Although Califanostated that the interpretation "recognizes that intercollegiate football,in particular, is unique among sports," and that "reasonable provisionsconsidering the nature of a particular sport" would have to be taken intoaccount, by the time the college administrators hit San Francisco, they were inno mood for what one representative called "vague assurances." Most ofthem, in fact, were at a loss to explain what they considered HEW's continualwaffling. Tom Hansen, the NCAA's assistant executive director, said, "Whenyou start understanding them [the guidelines] is when you really getscared."

Stirred up by animpassioned keynote speech against HEW by Dr. William E. Davis, president ofthe University of New Mexico, the delegates forecast doom all around. Theycalled the proposals an "illegal power grab" by HEW, and Davis said,"A crisis of unprecedented magnitude is coming." He charged the federalgovernment with "trying to become the fifth man in the Notre Damebackfield."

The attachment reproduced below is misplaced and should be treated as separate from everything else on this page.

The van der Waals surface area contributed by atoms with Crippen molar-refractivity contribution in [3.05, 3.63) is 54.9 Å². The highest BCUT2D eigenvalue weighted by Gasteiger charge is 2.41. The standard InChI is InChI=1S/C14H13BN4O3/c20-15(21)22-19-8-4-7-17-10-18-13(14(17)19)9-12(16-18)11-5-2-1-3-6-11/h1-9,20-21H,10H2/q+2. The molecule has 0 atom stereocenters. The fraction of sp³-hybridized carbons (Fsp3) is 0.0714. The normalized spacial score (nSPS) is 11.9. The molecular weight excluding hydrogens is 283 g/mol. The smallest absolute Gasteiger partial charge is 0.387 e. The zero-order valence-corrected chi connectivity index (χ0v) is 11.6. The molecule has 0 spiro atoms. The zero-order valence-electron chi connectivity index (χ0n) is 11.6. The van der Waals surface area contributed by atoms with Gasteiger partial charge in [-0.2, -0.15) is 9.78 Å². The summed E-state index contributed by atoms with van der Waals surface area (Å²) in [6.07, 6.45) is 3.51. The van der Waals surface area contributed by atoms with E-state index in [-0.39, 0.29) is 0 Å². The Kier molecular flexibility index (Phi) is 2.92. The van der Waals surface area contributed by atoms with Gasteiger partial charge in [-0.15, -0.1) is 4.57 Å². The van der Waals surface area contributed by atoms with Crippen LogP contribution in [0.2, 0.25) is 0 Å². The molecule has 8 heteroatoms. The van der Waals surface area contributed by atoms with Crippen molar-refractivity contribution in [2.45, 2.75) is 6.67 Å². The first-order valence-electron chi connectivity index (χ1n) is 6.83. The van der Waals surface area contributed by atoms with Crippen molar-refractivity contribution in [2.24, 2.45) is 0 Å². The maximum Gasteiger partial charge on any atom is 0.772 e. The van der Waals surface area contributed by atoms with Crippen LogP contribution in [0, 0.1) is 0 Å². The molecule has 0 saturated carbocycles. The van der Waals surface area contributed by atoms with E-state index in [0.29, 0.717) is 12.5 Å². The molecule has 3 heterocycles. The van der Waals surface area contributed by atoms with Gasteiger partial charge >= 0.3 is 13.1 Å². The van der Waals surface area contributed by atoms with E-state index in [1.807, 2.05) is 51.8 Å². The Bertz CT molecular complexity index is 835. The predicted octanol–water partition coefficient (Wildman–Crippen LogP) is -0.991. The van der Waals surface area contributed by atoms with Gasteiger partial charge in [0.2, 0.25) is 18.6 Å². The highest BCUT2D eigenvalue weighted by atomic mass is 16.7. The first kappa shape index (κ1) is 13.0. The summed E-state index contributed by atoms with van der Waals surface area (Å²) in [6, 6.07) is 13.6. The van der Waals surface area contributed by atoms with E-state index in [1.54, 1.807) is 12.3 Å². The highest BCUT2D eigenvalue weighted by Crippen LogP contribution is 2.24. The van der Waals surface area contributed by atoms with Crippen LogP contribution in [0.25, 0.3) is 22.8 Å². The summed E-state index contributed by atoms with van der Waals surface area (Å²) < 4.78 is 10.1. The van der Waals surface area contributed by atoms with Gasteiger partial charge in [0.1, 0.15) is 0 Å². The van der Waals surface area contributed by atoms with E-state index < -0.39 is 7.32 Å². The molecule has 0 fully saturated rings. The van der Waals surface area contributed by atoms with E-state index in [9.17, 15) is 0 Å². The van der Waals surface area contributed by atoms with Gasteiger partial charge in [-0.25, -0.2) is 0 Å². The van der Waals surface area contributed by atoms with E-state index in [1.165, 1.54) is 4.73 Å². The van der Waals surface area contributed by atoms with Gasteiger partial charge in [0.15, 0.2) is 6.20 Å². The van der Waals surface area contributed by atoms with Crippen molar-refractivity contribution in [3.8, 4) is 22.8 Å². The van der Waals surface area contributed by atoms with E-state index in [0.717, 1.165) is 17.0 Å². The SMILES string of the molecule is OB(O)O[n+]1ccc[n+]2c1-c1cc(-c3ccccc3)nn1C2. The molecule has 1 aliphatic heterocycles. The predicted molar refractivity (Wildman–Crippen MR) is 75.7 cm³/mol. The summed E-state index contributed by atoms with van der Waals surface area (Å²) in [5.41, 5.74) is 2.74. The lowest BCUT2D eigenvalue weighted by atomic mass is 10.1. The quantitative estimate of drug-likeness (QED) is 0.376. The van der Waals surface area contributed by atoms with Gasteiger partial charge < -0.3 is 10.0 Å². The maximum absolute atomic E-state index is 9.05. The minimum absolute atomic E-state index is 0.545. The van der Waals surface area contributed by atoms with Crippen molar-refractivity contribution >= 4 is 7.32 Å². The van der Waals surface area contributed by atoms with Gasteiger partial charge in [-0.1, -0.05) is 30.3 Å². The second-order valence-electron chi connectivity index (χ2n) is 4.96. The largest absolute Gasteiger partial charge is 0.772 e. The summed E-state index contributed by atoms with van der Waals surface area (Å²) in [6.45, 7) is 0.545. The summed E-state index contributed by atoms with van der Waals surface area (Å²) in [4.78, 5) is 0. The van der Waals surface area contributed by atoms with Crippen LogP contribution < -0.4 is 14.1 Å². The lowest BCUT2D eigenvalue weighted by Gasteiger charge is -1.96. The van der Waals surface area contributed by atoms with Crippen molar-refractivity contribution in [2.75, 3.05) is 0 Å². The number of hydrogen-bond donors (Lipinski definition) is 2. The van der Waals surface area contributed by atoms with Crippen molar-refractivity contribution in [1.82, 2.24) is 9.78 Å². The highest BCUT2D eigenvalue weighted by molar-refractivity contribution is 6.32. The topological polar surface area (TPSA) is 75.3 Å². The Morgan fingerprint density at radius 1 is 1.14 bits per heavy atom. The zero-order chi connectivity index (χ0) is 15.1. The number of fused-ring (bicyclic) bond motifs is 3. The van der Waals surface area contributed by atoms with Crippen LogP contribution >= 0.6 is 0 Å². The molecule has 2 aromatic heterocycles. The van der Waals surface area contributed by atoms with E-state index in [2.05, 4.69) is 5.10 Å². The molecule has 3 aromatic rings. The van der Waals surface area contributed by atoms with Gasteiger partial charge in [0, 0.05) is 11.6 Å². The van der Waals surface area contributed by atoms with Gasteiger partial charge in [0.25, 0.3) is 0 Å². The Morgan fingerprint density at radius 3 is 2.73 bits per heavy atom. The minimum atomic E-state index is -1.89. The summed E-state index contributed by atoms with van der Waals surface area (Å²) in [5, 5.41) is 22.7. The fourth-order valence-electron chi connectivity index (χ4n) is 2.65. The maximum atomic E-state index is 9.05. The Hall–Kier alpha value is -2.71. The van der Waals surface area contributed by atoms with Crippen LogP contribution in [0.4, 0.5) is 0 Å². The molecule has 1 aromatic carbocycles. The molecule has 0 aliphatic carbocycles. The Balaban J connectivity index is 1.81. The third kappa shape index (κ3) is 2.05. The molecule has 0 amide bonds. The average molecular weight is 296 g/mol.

In an almostunanimous resolution the delegates charged that the HEW formula was"unrealistic and unworkable." They credited themselves with"massive new allocations of resources to their women's programs" andsaid that they were going to get "judicial determination" because HEW"does not have regulatory authority over intercollegiate sports programswhich are not federally assisted." They charged that the guidelinesconstituted an incursion "upon the autonomy of institutions," and vowedto see their Congressmen.